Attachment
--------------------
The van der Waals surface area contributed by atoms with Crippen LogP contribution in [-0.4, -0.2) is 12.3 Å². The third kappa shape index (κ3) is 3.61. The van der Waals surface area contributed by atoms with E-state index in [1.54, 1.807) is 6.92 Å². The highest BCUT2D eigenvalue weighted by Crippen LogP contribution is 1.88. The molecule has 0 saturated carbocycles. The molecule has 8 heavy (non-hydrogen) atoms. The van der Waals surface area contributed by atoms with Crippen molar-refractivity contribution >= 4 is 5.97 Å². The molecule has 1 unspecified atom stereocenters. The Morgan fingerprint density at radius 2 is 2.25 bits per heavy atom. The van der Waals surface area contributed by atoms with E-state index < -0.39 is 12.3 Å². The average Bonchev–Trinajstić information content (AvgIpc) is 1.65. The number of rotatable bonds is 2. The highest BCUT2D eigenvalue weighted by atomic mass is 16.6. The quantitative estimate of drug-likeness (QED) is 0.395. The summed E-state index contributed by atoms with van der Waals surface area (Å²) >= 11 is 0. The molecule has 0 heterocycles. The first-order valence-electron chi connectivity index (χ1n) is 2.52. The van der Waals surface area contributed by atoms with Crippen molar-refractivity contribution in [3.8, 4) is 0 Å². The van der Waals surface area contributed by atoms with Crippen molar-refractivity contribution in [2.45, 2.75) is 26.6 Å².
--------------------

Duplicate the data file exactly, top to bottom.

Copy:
The van der Waals surface area contributed by atoms with Crippen LogP contribution in [-0.4, -0.2) is 12.3 Å². The third kappa shape index (κ3) is 3.61. The van der Waals surface area contributed by atoms with E-state index in [1.54, 1.807) is 6.92 Å². The highest BCUT2D eigenvalue weighted by Crippen LogP contribution is 1.88. The molecule has 0 saturated carbocycles. The molecule has 8 heavy (non-hydrogen) atoms. The van der Waals surface area contributed by atoms with Crippen molar-refractivity contribution >= 4 is 5.97 Å². The molecule has 1 unspecified atom stereocenters. The Morgan fingerprint density at radius 2 is 2.25 bits per heavy atom. The van der Waals surface area contributed by atoms with E-state index < -0.39 is 12.3 Å². The average Bonchev–Trinajstić information content (AvgIpc) is 1.65. The number of rotatable bonds is 2. The highest BCUT2D eigenvalue weighted by atomic mass is 16.6. The quantitative estimate of drug-likeness (QED) is 0.395. The summed E-state index contributed by atoms with van der Waals surface area (Å²) >= 11 is 0. The molecule has 0 heterocycles. The first-order valence-electron chi connectivity index (χ1n) is 2.52. The van der Waals surface area contributed by atoms with Crippen molar-refractivity contribution in [3.8, 4) is 0 Å². The van der Waals surface area contributed by atoms with Crippen molar-refractivity contribution in [2.45, 2.75) is 26.6 Å².